Written by Emma Chiao
To ceramics teacher Jordan King, Brazilian Jiu Jitsu is a way for him to relieve stress while maintaining his fitness. King was first introduced to Brazilian Jiu Jitsu eight years ago and continues to participate in the sport.
The training process for Brazilian Jiu Jitsu is familiar; it revolves around learning and practicing like any other sport. A normal class begins with a 30-minute warm-up, followed by new techniques and practice for an hour. The workout closes with a 40-minute live sparring session. However, according to King, Brazilian Jiu Jitsu is different in other areas. Brazilian Jiu Jitsu is more of a solo sport in which competitors try to gain points. “You start on your feet, and then it basically goes to the ground and you try to submit your opponent,” King said.
In addition to being unique technically, the cultural aspect of Brazilian Jiu Jitsu plays a major role in how competitors actually view the sport and themselves. “I was back in the gym for lifting weights, and it’s definitely a different cultural experience,” he said. “In the Jiu Jitsu gym, there’s not a lot of ego because everyone has to submit to get better. Everyone has to tap out and give up. In order to get to a high level you have to be okay with that.”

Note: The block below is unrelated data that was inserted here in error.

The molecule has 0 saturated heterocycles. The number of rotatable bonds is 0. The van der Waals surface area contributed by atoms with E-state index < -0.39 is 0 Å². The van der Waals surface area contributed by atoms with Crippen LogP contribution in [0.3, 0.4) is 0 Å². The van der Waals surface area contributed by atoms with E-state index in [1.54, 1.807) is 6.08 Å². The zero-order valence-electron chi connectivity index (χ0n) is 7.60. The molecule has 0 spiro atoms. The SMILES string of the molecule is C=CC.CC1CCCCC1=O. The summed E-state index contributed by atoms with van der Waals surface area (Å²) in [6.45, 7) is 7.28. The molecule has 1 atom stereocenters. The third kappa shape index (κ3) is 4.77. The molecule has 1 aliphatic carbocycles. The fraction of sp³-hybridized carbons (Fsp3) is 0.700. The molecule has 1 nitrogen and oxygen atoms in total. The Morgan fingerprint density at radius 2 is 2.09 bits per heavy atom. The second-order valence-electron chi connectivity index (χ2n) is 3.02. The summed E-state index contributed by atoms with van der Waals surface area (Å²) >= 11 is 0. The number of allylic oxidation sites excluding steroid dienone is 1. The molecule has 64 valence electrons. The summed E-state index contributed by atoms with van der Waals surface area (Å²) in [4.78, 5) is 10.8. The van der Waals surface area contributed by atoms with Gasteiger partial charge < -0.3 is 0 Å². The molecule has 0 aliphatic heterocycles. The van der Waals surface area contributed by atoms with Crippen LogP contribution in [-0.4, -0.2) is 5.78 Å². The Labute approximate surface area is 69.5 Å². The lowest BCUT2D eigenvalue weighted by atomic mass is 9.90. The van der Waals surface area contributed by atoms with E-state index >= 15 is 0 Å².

For King, it is not as difficult to let go of his ego as it is to keep a strong mentality. “The hardest part and biggest bene t is just knowing not how to panic and not relying on speed and power,” he said. “That’s what makes it unique; Jiu Jitsu is based on technique and not power, and it’s based on leverage.”
Aside from the tough parts, the Jiu Jitsu matches have helped him find his favorite part about the sport. “It comes when I’m in match and I’m rolling with a partner and it’s kind of like meditation and you’re in the moment and you’re not thinking about anything else,” he said. “It’s this beauty in movement where your person is trying to get out of a position, and you’re responding effortlessly because you’ve done them
so many times.”
Over the years, King has learned to keep going even though it has felt like a roller coaster ride at times. “There are times where you feel like you plateau and then shortly after when you’re learning, there are these peaks and plateaus,” he said. “It’s really just staying disciplined and continuing to go back and learn.”
King hopes to continue with Brazilian Jiu Jitsu for as long as he can. For him, the learning never stops. “The beautiful thing about this sport is that you can spend your entire lifetime learning about his sport and you still won’t learn everything about it,” he said. “That, to me, is what makes this sport so exciting.”